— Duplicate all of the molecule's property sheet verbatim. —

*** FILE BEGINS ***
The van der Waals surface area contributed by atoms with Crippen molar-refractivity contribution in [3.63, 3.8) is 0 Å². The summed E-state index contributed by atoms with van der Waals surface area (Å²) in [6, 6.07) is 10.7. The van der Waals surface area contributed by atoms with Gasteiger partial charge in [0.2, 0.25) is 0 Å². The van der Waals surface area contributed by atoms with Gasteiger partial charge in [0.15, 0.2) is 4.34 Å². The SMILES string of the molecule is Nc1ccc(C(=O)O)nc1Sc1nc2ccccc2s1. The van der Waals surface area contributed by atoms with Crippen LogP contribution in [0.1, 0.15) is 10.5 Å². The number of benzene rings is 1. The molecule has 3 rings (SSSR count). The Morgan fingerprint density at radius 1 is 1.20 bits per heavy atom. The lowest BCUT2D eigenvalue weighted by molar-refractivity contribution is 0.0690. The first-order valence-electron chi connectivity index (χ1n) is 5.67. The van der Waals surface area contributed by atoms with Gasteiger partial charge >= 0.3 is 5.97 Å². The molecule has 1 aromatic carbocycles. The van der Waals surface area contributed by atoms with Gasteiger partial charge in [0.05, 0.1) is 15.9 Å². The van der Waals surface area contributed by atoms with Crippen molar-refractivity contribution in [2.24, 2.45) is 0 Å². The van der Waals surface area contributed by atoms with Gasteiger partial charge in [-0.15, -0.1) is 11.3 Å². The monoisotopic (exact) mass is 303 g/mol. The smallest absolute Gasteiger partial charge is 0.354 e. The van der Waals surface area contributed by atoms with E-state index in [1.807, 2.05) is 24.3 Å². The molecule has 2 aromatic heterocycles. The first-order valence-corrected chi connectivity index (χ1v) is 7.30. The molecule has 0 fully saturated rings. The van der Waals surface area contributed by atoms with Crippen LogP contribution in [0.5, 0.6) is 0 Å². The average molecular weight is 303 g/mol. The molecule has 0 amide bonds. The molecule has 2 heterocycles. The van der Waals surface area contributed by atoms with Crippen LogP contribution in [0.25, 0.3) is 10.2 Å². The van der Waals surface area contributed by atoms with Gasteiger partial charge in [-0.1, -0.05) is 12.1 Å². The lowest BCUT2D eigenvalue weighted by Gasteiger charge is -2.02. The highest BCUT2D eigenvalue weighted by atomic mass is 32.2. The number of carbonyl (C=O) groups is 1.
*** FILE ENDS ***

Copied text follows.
The van der Waals surface area contributed by atoms with Crippen molar-refractivity contribution in [3.63, 3.8) is 0 Å². The summed E-state index contributed by atoms with van der Waals surface area (Å²) in [6, 6.07) is 10.7. The van der Waals surface area contributed by atoms with Gasteiger partial charge in [0.2, 0.25) is 0 Å². The van der Waals surface area contributed by atoms with Gasteiger partial charge in [0.15, 0.2) is 4.34 Å². The SMILES string of the molecule is Nc1ccc(C(=O)O)nc1Sc1nc2ccccc2s1. The van der Waals surface area contributed by atoms with Crippen LogP contribution in [0.1, 0.15) is 10.5 Å². The number of benzene rings is 1. The molecule has 3 rings (SSSR count). The Morgan fingerprint density at radius 1 is 1.20 bits per heavy atom. The lowest BCUT2D eigenvalue weighted by molar-refractivity contribution is 0.0690. The first-order valence-electron chi connectivity index (χ1n) is 5.67. The van der Waals surface area contributed by atoms with Gasteiger partial charge >= 0.3 is 5.97 Å². The molecule has 1 aromatic carbocycles. The van der Waals surface area contributed by atoms with Gasteiger partial charge in [0.05, 0.1) is 15.9 Å². The van der Waals surface area contributed by atoms with Crippen molar-refractivity contribution in [2.24, 2.45) is 0 Å². The van der Waals surface area contributed by atoms with Gasteiger partial charge in [-0.15, -0.1) is 11.3 Å². The monoisotopic (exact) mass is 303 g/mol. The smallest absolute Gasteiger partial charge is 0.354 e. The van der Waals surface area contributed by atoms with E-state index in [1.807, 2.05) is 24.3 Å². The molecule has 2 aromatic heterocycles. The first-order valence-corrected chi connectivity index (χ1v) is 7.30. The molecule has 0 fully saturated rings. The van der Waals surface area contributed by atoms with Crippen LogP contribution in [0.5, 0.6) is 0 Å². The average molecular weight is 303 g/mol. The molecule has 0 amide bonds. The molecule has 2 heterocycles. The van der Waals surface area contributed by atoms with Crippen LogP contribution in [0.25, 0.3) is 10.2 Å². The van der Waals surface area contributed by atoms with Gasteiger partial charge in [-0.1, -0.05) is 12.1 Å². The lowest BCUT2D eigenvalue weighted by Gasteiger charge is -2.02. The highest BCUT2D eigenvalue weighted by atomic mass is 32.2. The number of carbonyl (C=O) groups is 1.